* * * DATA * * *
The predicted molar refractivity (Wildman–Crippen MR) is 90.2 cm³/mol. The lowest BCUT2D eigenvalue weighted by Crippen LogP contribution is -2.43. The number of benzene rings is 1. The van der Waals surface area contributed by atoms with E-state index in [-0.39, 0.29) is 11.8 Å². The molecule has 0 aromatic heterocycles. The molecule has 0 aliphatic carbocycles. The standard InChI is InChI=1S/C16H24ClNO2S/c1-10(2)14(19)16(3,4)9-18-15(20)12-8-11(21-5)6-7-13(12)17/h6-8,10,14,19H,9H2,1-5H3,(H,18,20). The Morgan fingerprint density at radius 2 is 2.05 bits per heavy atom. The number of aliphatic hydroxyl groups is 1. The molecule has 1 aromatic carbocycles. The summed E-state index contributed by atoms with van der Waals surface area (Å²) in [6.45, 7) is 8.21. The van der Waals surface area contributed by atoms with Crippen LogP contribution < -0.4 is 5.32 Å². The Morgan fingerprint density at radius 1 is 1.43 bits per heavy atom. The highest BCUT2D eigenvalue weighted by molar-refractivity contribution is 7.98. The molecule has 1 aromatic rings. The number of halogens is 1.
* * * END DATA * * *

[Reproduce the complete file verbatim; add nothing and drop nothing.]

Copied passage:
The predicted molar refractivity (Wildman–Crippen MR) is 90.2 cm³/mol. The lowest BCUT2D eigenvalue weighted by Crippen LogP contribution is -2.43. The number of benzene rings is 1. The van der Waals surface area contributed by atoms with E-state index in [-0.39, 0.29) is 11.8 Å². The molecule has 0 aromatic heterocycles. The molecule has 0 aliphatic carbocycles. The standard InChI is InChI=1S/C16H24ClNO2S/c1-10(2)14(19)16(3,4)9-18-15(20)12-8-11(21-5)6-7-13(12)17/h6-8,10,14,19H,9H2,1-5H3,(H,18,20). The Morgan fingerprint density at radius 2 is 2.05 bits per heavy atom. The number of aliphatic hydroxyl groups is 1. The molecule has 1 aromatic carbocycles. The summed E-state index contributed by atoms with van der Waals surface area (Å²) in [6.45, 7) is 8.21. The van der Waals surface area contributed by atoms with Crippen LogP contribution < -0.4 is 5.32 Å². The Morgan fingerprint density at radius 1 is 1.43 bits per heavy atom. The highest BCUT2D eigenvalue weighted by molar-refractivity contribution is 7.98. The molecule has 1 aromatic rings. The number of halogens is 1.